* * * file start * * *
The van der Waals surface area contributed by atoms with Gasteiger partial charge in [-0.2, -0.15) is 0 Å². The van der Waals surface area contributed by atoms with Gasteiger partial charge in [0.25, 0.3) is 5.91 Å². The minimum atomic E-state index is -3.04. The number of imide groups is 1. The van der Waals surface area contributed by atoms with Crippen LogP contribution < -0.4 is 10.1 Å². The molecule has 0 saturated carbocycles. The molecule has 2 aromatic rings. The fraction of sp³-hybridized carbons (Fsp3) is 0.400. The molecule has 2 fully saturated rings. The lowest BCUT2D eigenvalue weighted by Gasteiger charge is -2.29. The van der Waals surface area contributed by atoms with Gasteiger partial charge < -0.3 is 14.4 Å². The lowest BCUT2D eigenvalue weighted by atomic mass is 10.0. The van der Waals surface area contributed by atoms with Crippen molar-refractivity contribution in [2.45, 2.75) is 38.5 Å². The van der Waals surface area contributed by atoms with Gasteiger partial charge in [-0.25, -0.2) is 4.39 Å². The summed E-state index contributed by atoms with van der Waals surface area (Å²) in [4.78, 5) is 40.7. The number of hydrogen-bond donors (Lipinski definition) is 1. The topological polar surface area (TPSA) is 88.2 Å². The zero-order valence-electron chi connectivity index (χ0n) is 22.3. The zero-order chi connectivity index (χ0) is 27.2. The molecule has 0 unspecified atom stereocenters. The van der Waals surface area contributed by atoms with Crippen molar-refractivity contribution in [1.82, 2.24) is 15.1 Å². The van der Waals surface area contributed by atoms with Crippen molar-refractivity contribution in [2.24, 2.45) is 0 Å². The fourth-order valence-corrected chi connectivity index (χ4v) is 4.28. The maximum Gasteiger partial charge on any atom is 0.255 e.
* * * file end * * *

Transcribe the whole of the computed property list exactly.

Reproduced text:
The van der Waals surface area contributed by atoms with Gasteiger partial charge in [-0.2, -0.15) is 0 Å². The van der Waals surface area contributed by atoms with Gasteiger partial charge in [0.25, 0.3) is 5.91 Å². The minimum atomic E-state index is -3.04. The number of imide groups is 1. The van der Waals surface area contributed by atoms with Crippen LogP contribution < -0.4 is 10.1 Å². The molecule has 0 saturated carbocycles. The molecule has 2 aromatic rings. The fraction of sp³-hybridized carbons (Fsp3) is 0.400. The molecule has 2 fully saturated rings. The lowest BCUT2D eigenvalue weighted by Gasteiger charge is -2.29. The van der Waals surface area contributed by atoms with Gasteiger partial charge < -0.3 is 14.4 Å². The lowest BCUT2D eigenvalue weighted by atomic mass is 10.0. The van der Waals surface area contributed by atoms with Crippen molar-refractivity contribution in [2.45, 2.75) is 38.5 Å². The van der Waals surface area contributed by atoms with Gasteiger partial charge in [-0.25, -0.2) is 4.39 Å². The summed E-state index contributed by atoms with van der Waals surface area (Å²) in [4.78, 5) is 40.7. The number of hydrogen-bond donors (Lipinski definition) is 1. The topological polar surface area (TPSA) is 88.2 Å². The zero-order valence-electron chi connectivity index (χ0n) is 22.3. The zero-order chi connectivity index (χ0) is 27.2. The molecule has 0 unspecified atom stereocenters. The van der Waals surface area contributed by atoms with Crippen molar-refractivity contribution in [1.82, 2.24) is 15.1 Å². The van der Waals surface area contributed by atoms with Crippen molar-refractivity contribution in [2.24, 2.45) is 0 Å². The fourth-order valence-corrected chi connectivity index (χ4v) is 4.28. The maximum Gasteiger partial charge on any atom is 0.255 e.